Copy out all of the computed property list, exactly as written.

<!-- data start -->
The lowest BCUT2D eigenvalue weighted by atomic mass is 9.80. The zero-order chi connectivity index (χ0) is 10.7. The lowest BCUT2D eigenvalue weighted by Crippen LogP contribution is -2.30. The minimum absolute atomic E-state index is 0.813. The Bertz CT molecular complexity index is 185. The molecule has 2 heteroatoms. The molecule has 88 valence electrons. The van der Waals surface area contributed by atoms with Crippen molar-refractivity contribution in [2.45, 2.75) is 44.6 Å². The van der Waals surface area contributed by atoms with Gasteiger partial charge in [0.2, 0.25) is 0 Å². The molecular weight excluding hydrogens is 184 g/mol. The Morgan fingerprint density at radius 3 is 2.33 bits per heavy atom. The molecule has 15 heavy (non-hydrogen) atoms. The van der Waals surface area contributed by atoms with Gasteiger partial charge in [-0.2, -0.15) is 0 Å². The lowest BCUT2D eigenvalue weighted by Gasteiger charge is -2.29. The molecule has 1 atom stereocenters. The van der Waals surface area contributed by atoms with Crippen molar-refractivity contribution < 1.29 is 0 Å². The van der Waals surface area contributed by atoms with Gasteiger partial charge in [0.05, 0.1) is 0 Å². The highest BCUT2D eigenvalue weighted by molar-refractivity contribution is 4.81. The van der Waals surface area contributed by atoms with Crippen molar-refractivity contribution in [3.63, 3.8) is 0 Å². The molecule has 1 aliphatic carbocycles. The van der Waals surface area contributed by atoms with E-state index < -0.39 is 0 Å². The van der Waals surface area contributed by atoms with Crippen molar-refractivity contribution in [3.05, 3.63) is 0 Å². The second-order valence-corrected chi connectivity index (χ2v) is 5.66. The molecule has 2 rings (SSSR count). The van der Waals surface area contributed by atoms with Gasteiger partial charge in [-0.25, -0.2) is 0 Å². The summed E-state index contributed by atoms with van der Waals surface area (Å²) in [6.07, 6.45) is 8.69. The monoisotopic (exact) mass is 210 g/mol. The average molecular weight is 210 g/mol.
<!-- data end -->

The lowest BCUT2D eigenvalue weighted by atomic mass is 9.80. The zero-order chi connectivity index (χ0) is 10.7. The lowest BCUT2D eigenvalue weighted by Crippen LogP contribution is -2.30. The minimum absolute atomic E-state index is 0.813. The Bertz CT molecular complexity index is 185. The molecule has 2 heteroatoms. The molecule has 88 valence electrons. The van der Waals surface area contributed by atoms with Crippen molar-refractivity contribution in [2.45, 2.75) is 44.6 Å². The van der Waals surface area contributed by atoms with Gasteiger partial charge in [0.2, 0.25) is 0 Å². The molecular weight excluding hydrogens is 184 g/mol. The Morgan fingerprint density at radius 3 is 2.33 bits per heavy atom. The molecule has 15 heavy (non-hydrogen) atoms. The van der Waals surface area contributed by atoms with Gasteiger partial charge in [-0.2, -0.15) is 0 Å². The lowest BCUT2D eigenvalue weighted by Gasteiger charge is -2.29. The molecule has 1 atom stereocenters. The van der Waals surface area contributed by atoms with Crippen molar-refractivity contribution < 1.29 is 0 Å². The van der Waals surface area contributed by atoms with Gasteiger partial charge in [0.05, 0.1) is 0 Å². The highest BCUT2D eigenvalue weighted by molar-refractivity contribution is 4.81. The van der Waals surface area contributed by atoms with Crippen molar-refractivity contribution in [3.63, 3.8) is 0 Å². The molecule has 1 aliphatic carbocycles. The van der Waals surface area contributed by atoms with E-state index < -0.39 is 0 Å². The van der Waals surface area contributed by atoms with Crippen molar-refractivity contribution in [3.05, 3.63) is 0 Å². The second-order valence-corrected chi connectivity index (χ2v) is 5.66. The molecule has 2 rings (SSSR count). The van der Waals surface area contributed by atoms with Gasteiger partial charge in [-0.25, -0.2) is 0 Å². The summed E-state index contributed by atoms with van der Waals surface area (Å²) in [6.07, 6.45) is 8.69. The monoisotopic (exact) mass is 210 g/mol. The average molecular weight is 210 g/mol.